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Association of Fetal Growth With General and Specific Mental Health Conditions
Department of Medical Epidemiology and Biostatistics, Karolinska Institutet, Stockholm, Sweden.
Örebro University, School of Medical Sciences. Department of Medical Epidemiology and Biostatistics, Karolinska Institutet, Stockholm, Sweden.ORCID iD: 0000-0002-6851-3297
Department of Psychology, University of Indiana, Bloomington.
Department of Medical Epidemiology and Biostatistics, Karolinska Institutet, Stockholm, Sweden; Astrid Lindgren Children's Hospital, Karolinska University Hospital, Stockholm, Sweden.
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2019 (English)In: JAMA psychiatry, ISSN 2168-6238, E-ISSN 2168-622X, Vol. 76, no 5, p. 536-543Article in journal (Refereed) Published
Abstract [en]

Importance: It is unclear if the associations between fetal growth and later mental health conditions remain after controlling for familial factors and psychiatric comorbidity.

Objective: To examine the associations between fetal growth and general and specific mental health conditions, controlling for familial factors.

Design, Setting, and Participants: This register-based study conducted in Sweden analyzed 546 894 pairs of full siblings born between January 1, 1973, and December 31, 1998. Sibling pairs were followed up through December 31, 2013. First, population-based and within-sibling pair associations (which controlled for time-invariant familial confounders) between fetal growth and the outcomes were estimated. Second, exploratory factor analysis was applied to the outcomes to derive 1 general factor and 4 specific and independent factors. Third, the general and specific factors were regressed on fetal growth. Statistical analysis was performed from March 27, 2017, to October 27, 2018.

Main Outcome and Measures: The outcomes were 11 psychiatric diagnoses (depression, anxiety, obsessive-compulsive disorder, posttraumatic stress disorder, bipolar disorder, alcohol abuse, drug use, attention-deficit/hyperactivity disorder, autism, schizophrenia, and schizoaffective disorder) and court convictions of violent crimes. Birth weight (in kilograms) statistically adjusted for gestational age was the exposure.

Results: The mean (SD) age of the 1 093 788 participants was 27.2 (6.8) years (range, 15.1-40.9 years) and 51.5% were male. Nine outcomes were significantly associated with birth weight in the population at large: depression (odds ratio [OR], 0.96; 95% CI, 0.95-0.98), anxiety (OR, 0.94; 95% CI, 0.92-0.95), posttraumatic stress disorder (OR, 0.91; 95% CI, 0.89-0.93), bipolar disorder (OR, 0.94; 95% CI, 0.89-1.00), alcohol abuse (OR, 0.89; 95% CI, 0.87-0.91), drug use (OR, 0.83; 95% CI, 0.80-0.85), violent crimes (OR, 0.85; 95% CI, 0.83-0.86), attention-deficit/hyperactivity disorder (OR, 0.88; 95% CI, 0.86-0.90), and autism (OR, 0.95; 95% CI, 0.92-0.97). Only depression (OR, 0.95; 95% CI 0.92-0.98), obsessive-compulsive disorder (OR, 0.93; 95% CI, 0.87-0.99), attention-deficit/hyperactivity disorder (OR, 0.86; 95% CI, 0.82-0.89), and autism (OR, 0.72; 95% CI, 0.69-0.76) remained significantly associated within sibling pairs. An exploratory factor analysis indicated that 1 general and 4 specific factors (capturing anxiety, externalizing, neurodevelopmental, and psychotic conditions) fit the outcomes well. Across almost all sensitivity analyses, an increase in birth weight by 1 kg significantly reduced the general (β, -0.047; 95% CI, -0.071 to -0.023) and the specific neurodevelopmental factors (β, -0.159; 95% CI, -0.190 to -0.128) within sibling pairs.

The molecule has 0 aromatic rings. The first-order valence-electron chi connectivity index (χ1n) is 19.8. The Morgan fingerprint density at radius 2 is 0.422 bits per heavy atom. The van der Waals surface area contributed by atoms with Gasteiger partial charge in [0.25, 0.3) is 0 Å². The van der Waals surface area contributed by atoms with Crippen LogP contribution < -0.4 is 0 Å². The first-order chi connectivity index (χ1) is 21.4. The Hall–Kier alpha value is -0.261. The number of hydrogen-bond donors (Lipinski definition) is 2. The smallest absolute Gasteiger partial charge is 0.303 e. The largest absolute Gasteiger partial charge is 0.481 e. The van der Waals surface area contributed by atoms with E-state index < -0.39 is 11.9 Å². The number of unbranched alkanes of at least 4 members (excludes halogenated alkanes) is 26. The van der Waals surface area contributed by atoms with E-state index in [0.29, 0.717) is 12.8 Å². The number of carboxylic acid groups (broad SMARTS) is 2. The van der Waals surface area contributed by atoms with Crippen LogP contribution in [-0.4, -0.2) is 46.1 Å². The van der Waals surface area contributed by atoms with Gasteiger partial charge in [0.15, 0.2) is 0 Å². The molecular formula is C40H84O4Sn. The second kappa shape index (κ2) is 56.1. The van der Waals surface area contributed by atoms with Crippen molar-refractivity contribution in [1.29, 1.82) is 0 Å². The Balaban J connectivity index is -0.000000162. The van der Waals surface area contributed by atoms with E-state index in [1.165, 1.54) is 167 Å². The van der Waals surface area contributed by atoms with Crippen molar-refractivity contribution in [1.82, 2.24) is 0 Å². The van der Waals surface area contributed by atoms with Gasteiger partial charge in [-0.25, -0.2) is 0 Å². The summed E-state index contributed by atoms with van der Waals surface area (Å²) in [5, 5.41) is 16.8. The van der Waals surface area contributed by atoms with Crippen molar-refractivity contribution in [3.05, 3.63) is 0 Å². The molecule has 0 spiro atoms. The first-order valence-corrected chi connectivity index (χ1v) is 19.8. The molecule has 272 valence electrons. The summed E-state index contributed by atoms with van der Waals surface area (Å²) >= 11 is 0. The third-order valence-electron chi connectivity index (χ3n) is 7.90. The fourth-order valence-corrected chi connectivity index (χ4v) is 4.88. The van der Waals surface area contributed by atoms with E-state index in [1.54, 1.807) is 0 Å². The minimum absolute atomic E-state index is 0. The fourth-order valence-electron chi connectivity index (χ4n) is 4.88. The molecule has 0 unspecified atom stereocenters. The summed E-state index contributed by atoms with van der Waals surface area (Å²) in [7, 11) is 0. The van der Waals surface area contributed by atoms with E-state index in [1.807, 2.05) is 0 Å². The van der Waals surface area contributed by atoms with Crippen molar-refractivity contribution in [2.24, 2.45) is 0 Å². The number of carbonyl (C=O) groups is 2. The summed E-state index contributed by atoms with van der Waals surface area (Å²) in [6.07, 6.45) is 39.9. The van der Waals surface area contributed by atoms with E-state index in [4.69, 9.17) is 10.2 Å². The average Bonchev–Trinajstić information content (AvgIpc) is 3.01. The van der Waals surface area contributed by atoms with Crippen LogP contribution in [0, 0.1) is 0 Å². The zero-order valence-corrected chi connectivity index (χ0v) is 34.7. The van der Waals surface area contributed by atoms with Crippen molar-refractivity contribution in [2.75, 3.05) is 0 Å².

Conclusions and Relevance: Controlling for familial confounders, reduced fetal growth was associated with a small but significant increase in the general factor of psychopathology and a moderate increase in a specific neurodevelopmental factor.

Place, publisher, year, edition, pages
American Medical Association , 2019. Vol. 76, no 5, p. 536-543
National Category
Psychiatry
Identifiers
URN: urn:nbn:se:oru:diva-72370DOI: 10.1001/jamapsychiatry.2018.4342ISI: 000467491200015PubMedID: 30725083Scopus ID: 2-s2.0-85061261014OAI: oai:DiVA.org:oru-72370DiVA, id: diva2:1287958
Note

Funding Agency:

Swedish Research Council through the Swedish Initiative for Research on Microdata in the Social and Medical Sciences (SIMSAM)  340-2013-5867

Available from: 2019-02-12 Created: 2019-02-12 Last updated: 2019-06-18Bibliographically approved

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